"Narratives are messy. Nonlinear, emotional and contradictory, they often resonate with visceral meaning, feel authentic and ring true, regardless of their relationship to facts and evidence. They provide us with frames of reference that determine how we comprehend complex realities and define the important boundaries between what we imagine to be possible, probable or practical. They facilitate interpretation of the past, understanding of the present, and a vision for the future.
Narratives are powerful.
They can swing juries and elections.
They can fill prisons. But they can also fill the streets." – Jee Kim, Liz Hynes & Nima Shirazi, May 2017
The American criminal justice system is broken. There are a number of causes, a major one being the historical and systemic racism that has led to unjust policies and practices. Our work on civic empowerment in the United States is focused on improving foundational government services and policies that disproportionally impact historically marginalized communities, and the criminal justice system is among the most problematic.
Over the past several years, Luminate’s U.S. team has supported a number of organizations and companies working to make the criminal justice system more equitable through building tech to auto-expunge criminal records, gathering public perception data to assess levels of community trust in local police departments, publishing research on local governments’ undisclosed use of facial recognition technology, and capturing critical information about interactions with police officers.
We recognize that to fully engage in criminal justice reform we also need to invest in storytelling and narrative change because stories create empathy across difference, meaning out of disconnected data, and canvases that compel us to reconsider our perspectives.
Just Mercy, a major motion picture to be released widely in December 2019, starring Michael B. Jordan, Brie Larson, and Jamie Foxx, chronicles the early life of Bryan Stevenson, founder of the Equal Justice Initiative, as he works to defend those wrongly condemned by a system plagued by racism that often leads to unjust outcomes. It’s a story we believe needs to be told, and one that is grounded in the values of redemption, forgiveness, grace, and the possibility of a second chance. Films like Just Mercy provide opportunities to reimagine systems, beliefs, and new futures for our country.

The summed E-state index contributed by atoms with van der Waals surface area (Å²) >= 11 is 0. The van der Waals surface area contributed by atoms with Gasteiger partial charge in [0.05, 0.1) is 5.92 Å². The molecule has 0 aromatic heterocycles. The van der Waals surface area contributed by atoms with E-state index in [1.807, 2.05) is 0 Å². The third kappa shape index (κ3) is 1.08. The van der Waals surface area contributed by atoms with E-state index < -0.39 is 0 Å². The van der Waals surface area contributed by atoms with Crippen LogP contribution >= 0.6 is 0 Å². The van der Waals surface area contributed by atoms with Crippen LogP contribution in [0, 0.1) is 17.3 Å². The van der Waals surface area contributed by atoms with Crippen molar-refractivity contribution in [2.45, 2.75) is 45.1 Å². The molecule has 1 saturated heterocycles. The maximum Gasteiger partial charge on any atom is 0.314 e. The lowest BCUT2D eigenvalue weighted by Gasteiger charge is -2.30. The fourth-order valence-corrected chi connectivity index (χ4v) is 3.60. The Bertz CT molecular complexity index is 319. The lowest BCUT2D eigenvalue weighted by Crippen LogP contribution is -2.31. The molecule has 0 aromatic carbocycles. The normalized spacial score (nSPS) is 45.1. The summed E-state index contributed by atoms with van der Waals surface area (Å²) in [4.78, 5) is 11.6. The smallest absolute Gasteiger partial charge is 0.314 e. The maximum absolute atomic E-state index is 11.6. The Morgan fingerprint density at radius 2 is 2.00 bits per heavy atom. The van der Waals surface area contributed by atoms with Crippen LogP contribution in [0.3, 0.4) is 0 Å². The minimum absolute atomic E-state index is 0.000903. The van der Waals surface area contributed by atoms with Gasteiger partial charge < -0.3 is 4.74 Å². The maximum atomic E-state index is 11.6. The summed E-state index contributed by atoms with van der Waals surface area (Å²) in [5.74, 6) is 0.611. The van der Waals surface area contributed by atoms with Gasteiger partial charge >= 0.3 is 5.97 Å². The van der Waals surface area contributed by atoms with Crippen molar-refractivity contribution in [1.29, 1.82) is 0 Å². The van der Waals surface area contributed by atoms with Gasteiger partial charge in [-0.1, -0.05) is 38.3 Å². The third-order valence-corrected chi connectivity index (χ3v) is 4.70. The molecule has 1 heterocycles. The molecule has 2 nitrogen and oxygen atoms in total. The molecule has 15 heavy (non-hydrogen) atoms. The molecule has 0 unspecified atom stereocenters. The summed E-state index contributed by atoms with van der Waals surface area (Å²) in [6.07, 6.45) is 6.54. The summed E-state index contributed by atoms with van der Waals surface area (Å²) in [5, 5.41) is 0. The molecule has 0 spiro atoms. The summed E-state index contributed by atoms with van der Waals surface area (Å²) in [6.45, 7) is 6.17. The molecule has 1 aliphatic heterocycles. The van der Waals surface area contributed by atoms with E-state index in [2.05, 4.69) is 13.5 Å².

We invested in the Represent Justice campaign, an impact campaign that will use the momentum generated by the film’s incredibly compelling story to open hearts and minds, and to change the conversation about criminal justice in the United States. Through the campaign, and in collaboration with non-profit partners, the messages of redemption and second chances will be lifted up by faith leaders in prayer circles; curriculum on racial bias will be delivered to groups who interact with the criminal justice system in different ways; arts and cultural events will celebrate the humanity of currently and formerly incarcerated individuals; Hollywood stars and performers will use their platforms to create space for criminal justice reform conversations with policy makers; and businesses will pledge to various methods of eliminating discrimination that many formerly incarcerated people face when applying for jobs.
In the same way that The Help sparked some Americans to acknowledge the humanity of domestic workers, we believe Just Mercy and the Represent Justice campaign will cause us to reckon with racial bias in the criminal justice system and the impact of mass incarceration
Stories that sit with us and make us think differently have the power to build empathy and community, align goals, and spur action. We are hopeful that shifting narratives about people involved in the criminal justice system will increase empathy and open up the necessary cultural and political space for meaningful reforms at the local level to reduce bias and unfair application of the law within the United States’ criminal justice system.